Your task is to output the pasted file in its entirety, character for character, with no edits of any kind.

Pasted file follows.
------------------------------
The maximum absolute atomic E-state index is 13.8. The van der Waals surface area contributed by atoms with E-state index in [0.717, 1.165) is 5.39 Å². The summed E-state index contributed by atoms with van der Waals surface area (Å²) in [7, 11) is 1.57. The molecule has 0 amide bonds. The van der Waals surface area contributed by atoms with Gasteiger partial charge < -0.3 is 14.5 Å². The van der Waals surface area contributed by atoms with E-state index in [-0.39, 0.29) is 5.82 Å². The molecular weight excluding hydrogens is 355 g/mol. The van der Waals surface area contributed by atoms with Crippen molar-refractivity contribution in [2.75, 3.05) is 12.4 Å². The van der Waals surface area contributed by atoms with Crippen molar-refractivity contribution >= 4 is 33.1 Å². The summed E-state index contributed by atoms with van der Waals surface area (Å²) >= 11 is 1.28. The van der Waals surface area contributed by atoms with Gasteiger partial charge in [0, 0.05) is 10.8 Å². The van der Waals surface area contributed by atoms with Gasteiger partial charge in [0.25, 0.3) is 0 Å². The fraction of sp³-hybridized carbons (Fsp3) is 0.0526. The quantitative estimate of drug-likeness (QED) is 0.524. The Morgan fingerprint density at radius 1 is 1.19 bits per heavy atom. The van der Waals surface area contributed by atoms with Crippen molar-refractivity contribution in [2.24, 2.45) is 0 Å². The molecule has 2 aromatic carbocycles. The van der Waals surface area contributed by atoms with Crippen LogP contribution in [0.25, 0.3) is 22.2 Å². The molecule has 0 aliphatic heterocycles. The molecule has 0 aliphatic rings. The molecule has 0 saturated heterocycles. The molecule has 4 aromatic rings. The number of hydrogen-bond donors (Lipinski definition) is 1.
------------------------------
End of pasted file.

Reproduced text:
The maximum absolute atomic E-state index is 13.8. The van der Waals surface area contributed by atoms with E-state index in [0.717, 1.165) is 5.39 Å². The summed E-state index contributed by atoms with van der Waals surface area (Å²) in [7, 11) is 1.57. The molecule has 0 amide bonds. The van der Waals surface area contributed by atoms with Gasteiger partial charge < -0.3 is 14.5 Å². The van der Waals surface area contributed by atoms with E-state index in [-0.39, 0.29) is 5.82 Å². The molecular weight excluding hydrogens is 355 g/mol. The van der Waals surface area contributed by atoms with Crippen molar-refractivity contribution in [2.75, 3.05) is 12.4 Å². The van der Waals surface area contributed by atoms with Crippen molar-refractivity contribution >= 4 is 33.1 Å². The summed E-state index contributed by atoms with van der Waals surface area (Å²) >= 11 is 1.28. The van der Waals surface area contributed by atoms with Gasteiger partial charge in [0, 0.05) is 10.8 Å². The van der Waals surface area contributed by atoms with Gasteiger partial charge in [0.25, 0.3) is 0 Å². The fraction of sp³-hybridized carbons (Fsp3) is 0.0526. The quantitative estimate of drug-likeness (QED) is 0.524. The Morgan fingerprint density at radius 1 is 1.19 bits per heavy atom. The van der Waals surface area contributed by atoms with Crippen molar-refractivity contribution in [2.24, 2.45) is 0 Å². The molecule has 2 aromatic carbocycles. The van der Waals surface area contributed by atoms with Crippen LogP contribution in [0.25, 0.3) is 22.2 Å². The molecule has 0 aliphatic heterocycles. The molecule has 0 aliphatic rings. The molecule has 0 saturated heterocycles. The molecule has 4 aromatic rings. The number of hydrogen-bond donors (Lipinski definition) is 1.